Despite not succeeding at quite the same level as his late season Las Vegas teammate Lugo, Robert Gsellman is actually the guy with a better minor league record. His career ERA prior to joining the Mets was a tidy 3.11 that included his 5.73 baptism by fire in Las Vegas. He’s not a big strikeout guy. Lugo has an edge in that regard. However, there are successful pitchers in the majors who don’t tire out people in the K corner, too. Besides, wouldn’t it be cool to have the long haired trio pitching together regularly?
Please, just go away. The fact he received starting assignments at all was baffling, to say the least. His 6.00+ ERA in that role suggests he is not major league pitching material, yet the manager kept trotting him out that until the outfielders playing behind him were get neck strain from watching balls rocket over their heads and out of the ballpark. He’s the Eric Campbell of pitching.
After his magnificent Rule V debut season with reverse platoon splits (something the manager never quite understood) and a 2.67 ERA, he was banished to Las Vegas for most of the year where his game pretty much fell apart. He’s had an entire season of major league success under his belt, so I’m willing to give him more benefit of doubt than I am Verrett. However, his role is possibly limited to long man, mop up duty and emergency starter.
He is another pitcher, like Gsellman, who gets by on guile more than any ferocious weapon in his pitching repertoire. His pitching numbers took a big hit in advanced metrics upon hitting Las Vegas (no surprise there) but unlike some of his Vegas teammates, he has not exhaled and pitched better at lower altitude. I’m curious to see how he might handle the non-PCL environment with a few starts, but he may not get that chance given what’s at stake.
Here’s the very definition of enigma. Look at his minor league track record up through 2012 he posted a career minor league ERA around 2.50 and a WHIP under 1.000. Then he hit Las Vegas where most pitchers crumble and he responded in 2013 with a 3.05 ERA and a higher but still respectable 1.241 WHIP. In some ways control is like base running speed. It’s a weapon that should play at any level. He’d always been a starter so naturally the manager decided he should be a reliever., eerily reminiscent of what Jerry Manuel did to Jenrry Mejia. Arm/shoulder/focus issues ensued and he became a lost cause for the next two years. It got so bad this year that he was demoted to AA where he seemed to rediscover his mojo. When the season ended there he was on a run of 4-3, 2.20 with a 1.120 WHIP. He looked like he was finally back. His first start in a Mets uniform since returning was a brilliant 2-hit shutout effort over 5 but he pitched in and out of trouble with six walks. Something is simply not clicking in his head to lose control after exhibiting enviable control elsewhere in his career. He’ll have to find it somewhere else because there’s nothing left for him in this organization. He’s useless in Las Vegas and has pitched himself out of Queens. He’s a good wildcard chip for some other team to acquire if they can figure out why he’s come down with Steve Blass disease.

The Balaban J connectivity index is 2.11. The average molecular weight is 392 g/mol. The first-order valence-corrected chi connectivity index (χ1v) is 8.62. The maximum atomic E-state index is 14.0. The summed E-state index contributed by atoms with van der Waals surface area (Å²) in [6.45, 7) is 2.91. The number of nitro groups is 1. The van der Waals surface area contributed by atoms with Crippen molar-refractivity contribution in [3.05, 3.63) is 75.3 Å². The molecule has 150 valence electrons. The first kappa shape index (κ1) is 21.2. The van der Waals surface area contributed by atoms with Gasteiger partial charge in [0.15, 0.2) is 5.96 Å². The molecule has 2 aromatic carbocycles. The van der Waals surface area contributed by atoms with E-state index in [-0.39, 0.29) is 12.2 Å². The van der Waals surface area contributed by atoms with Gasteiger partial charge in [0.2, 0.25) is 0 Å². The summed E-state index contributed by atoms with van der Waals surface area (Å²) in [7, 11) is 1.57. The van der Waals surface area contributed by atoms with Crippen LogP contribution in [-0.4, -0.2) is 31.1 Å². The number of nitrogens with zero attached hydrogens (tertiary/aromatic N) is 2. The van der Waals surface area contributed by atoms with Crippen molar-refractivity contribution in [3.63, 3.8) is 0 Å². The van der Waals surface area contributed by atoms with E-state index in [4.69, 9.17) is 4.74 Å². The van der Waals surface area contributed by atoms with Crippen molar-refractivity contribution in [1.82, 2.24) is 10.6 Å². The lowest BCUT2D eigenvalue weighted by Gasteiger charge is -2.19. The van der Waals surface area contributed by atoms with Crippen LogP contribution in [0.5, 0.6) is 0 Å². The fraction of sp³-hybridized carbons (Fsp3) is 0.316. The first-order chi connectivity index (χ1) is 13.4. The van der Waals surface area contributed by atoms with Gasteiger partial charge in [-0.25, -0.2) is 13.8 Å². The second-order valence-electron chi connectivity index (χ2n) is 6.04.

Don’t let the door hit you on the way out.
If healthy, the first four are written in ink in the rotation. Zack Wheeler may likely be on the extended spring training circuit to make absolutely sure he’s ready to return to starting. Consequently I think Colon will be retained as that 5th starter and/or bullpen arm with Lugo getting the first nod. Gsellman has had relatively little time in AAA compared to Lugo and not having finished as strongly he’s probably slated to be the Las Vegas ace. Personally I'd rather see them sell high on Lugo and keep Gsellman in the wings after Bart until Wheeler is ready.